Moving Beyond the Loss of an Ability

By Ben Martin, Psy.D.

If we let our abilities define who we are, it makes sense that we might think less of ourselves when they are gone. However, we can move past any losses we encounter by using our most valuable skill: the ability to make choices.

Common losses and perceptions

People lose abilities such as speech, sight, hearing, recall, reasoning or mobility every day. The degree of impairment and the value placed on the ability will significantly change a person’s lifestyle. This is particularly true when the lost ability is one that we depend on for work, pleasure or daily living. Common to many losses are the perceptions that we have lost control over our lives, that we are no longer complete and that we can no longer make meaningful contributions. These perceptions can profoundly damage our self-image.

Who loses abilities?

Everyone. Losses are caused by accidents, violence, medical conditions and aging. Consider illnesses such as multiple sclerosis, Alzheimer’s, emphysema or rheumatoid arthritis. The outlook for these conditions is a slow but progressive loss of many of the abilities we take for granted. Strokes, heart attacks or accidents often cause sudden loss of abilities. Even if we remain healthy and accident free, we all experience the gradual loss of abilities associated with getting older.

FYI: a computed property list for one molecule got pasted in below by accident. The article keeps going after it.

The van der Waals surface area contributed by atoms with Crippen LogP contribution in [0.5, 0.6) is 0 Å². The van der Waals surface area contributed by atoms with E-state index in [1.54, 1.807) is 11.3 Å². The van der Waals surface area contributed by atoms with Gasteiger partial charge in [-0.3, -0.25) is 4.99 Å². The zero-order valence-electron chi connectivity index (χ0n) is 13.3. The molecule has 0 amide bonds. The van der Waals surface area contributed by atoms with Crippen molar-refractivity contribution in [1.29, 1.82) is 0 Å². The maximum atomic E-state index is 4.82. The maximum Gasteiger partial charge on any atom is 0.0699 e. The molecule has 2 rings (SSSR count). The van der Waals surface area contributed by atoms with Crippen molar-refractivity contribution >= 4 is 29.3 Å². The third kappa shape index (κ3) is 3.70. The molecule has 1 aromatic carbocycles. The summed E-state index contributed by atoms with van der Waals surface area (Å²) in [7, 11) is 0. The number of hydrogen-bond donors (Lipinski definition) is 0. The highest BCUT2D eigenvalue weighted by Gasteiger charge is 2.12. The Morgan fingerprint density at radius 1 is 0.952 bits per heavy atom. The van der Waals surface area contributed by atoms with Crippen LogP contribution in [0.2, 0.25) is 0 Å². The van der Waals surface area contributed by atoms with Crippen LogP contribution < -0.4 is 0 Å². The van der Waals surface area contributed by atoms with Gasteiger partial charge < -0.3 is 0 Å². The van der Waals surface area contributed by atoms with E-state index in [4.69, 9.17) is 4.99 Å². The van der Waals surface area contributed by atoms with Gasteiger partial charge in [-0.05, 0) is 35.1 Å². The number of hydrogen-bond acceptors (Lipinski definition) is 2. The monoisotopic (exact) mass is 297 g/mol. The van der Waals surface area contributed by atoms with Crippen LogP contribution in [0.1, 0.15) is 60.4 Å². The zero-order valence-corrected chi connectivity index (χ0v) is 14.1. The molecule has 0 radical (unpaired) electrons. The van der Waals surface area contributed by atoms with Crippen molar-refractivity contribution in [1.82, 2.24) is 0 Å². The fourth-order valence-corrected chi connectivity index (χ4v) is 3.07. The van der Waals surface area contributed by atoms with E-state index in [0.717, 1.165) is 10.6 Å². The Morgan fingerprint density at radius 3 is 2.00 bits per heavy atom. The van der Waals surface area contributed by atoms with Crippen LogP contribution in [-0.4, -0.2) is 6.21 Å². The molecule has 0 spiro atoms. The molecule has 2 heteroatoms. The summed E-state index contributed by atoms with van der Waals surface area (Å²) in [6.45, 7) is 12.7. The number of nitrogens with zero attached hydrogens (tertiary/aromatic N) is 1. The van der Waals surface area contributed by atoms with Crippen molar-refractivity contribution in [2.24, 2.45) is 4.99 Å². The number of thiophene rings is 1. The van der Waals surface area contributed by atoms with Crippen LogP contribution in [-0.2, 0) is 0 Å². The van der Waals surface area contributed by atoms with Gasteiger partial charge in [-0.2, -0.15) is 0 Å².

Suggestions for healing

Restoring a healthy self-image begins with choosing how we perceive the loss. As noted by Linda Noble Topf in “You Are Not Your Illness,” life is more than our past achievements or future expectations. Rather, a healthy self-image is molded moment to moment, day to day as we decide what goals to work toward and what accomplishments are meaningful. It is the ability to accept the negative feelings associated with a loss for what they are, a human response, and then to make the choice to move on. Choosing to let go of negative beliefs and perceptions opens doors for other opportunities. Changing how we think can literally change our lives.

Healing is like life. It is a process, not a single event. The following suggestions can help you, or a loved one, through the process of repairing a damaged self-image:

  • Accept and work through your loss. Counseling may be helpful.
  • Reframe your situation into an opportunity to develop new skills, insights and interests.
  • Join support groups and learn from others.
  • Set goals that are measurable and attainable.
  • Reward yourself for accomplishments.
  • Increase your social involvement.
  • Help others.
  • Focus on what you can do.
  • Communicate your needs.
  • Express your self through writing, music, art, activity, etc.
  • Engage in an appropriate type of physical activity, if possible.
  • Stop negative thinking.
  • Educate yourself. Learn about your community’s medical and social services.
  • Be kind to yourself.

 

APA Reference
Martin, B. (2006). Moving Beyond the Loss of an Ability. Psych Central. Retrieved on November 21, 2014, from http://psychcentral.com/lib/moving-beyond-the-loss-of-an-ability/000109
Scientifically Reviewed
    Last reviewed: By John M. Grohol, Psy.D. on 30 Jan 2013
    Published on PsychCentral.com. All rights reserved.

 

 

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